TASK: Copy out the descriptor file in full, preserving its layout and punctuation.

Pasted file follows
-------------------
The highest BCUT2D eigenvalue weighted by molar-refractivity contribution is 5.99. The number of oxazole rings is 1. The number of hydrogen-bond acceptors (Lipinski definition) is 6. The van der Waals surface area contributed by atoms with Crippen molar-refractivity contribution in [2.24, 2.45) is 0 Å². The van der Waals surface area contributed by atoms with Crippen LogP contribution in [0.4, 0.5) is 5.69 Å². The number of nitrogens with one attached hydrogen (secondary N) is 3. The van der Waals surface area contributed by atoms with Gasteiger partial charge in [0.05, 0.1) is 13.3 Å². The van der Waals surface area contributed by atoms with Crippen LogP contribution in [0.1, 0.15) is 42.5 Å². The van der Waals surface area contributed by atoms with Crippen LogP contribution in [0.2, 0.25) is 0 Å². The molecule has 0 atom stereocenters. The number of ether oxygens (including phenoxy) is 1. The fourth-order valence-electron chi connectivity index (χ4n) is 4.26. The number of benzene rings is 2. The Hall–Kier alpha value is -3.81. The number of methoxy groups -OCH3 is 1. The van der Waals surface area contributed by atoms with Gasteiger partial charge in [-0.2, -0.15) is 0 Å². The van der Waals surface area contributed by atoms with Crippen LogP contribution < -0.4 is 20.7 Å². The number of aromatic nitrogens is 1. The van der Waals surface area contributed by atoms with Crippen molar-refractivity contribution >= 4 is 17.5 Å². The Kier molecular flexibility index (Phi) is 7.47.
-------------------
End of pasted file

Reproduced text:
The highest BCUT2D eigenvalue weighted by molar-refractivity contribution is 5.99. The number of oxazole rings is 1. The number of hydrogen-bond acceptors (Lipinski definition) is 6. The van der Waals surface area contributed by atoms with Crippen molar-refractivity contribution in [2.24, 2.45) is 0 Å². The van der Waals surface area contributed by atoms with Crippen LogP contribution in [0.4, 0.5) is 5.69 Å². The number of nitrogens with one attached hydrogen (secondary N) is 3. The van der Waals surface area contributed by atoms with Gasteiger partial charge in [0.05, 0.1) is 13.3 Å². The van der Waals surface area contributed by atoms with Crippen LogP contribution in [0.1, 0.15) is 42.5 Å². The van der Waals surface area contributed by atoms with Crippen LogP contribution in [0.2, 0.25) is 0 Å². The molecule has 0 atom stereocenters. The number of ether oxygens (including phenoxy) is 1. The fourth-order valence-electron chi connectivity index (χ4n) is 4.26. The number of benzene rings is 2. The Hall–Kier alpha value is -3.81. The number of methoxy groups -OCH3 is 1. The van der Waals surface area contributed by atoms with Gasteiger partial charge in [-0.2, -0.15) is 0 Å². The van der Waals surface area contributed by atoms with Crippen LogP contribution < -0.4 is 20.7 Å². The number of aromatic nitrogens is 1. The van der Waals surface area contributed by atoms with Crippen molar-refractivity contribution >= 4 is 17.5 Å². The Kier molecular flexibility index (Phi) is 7.47.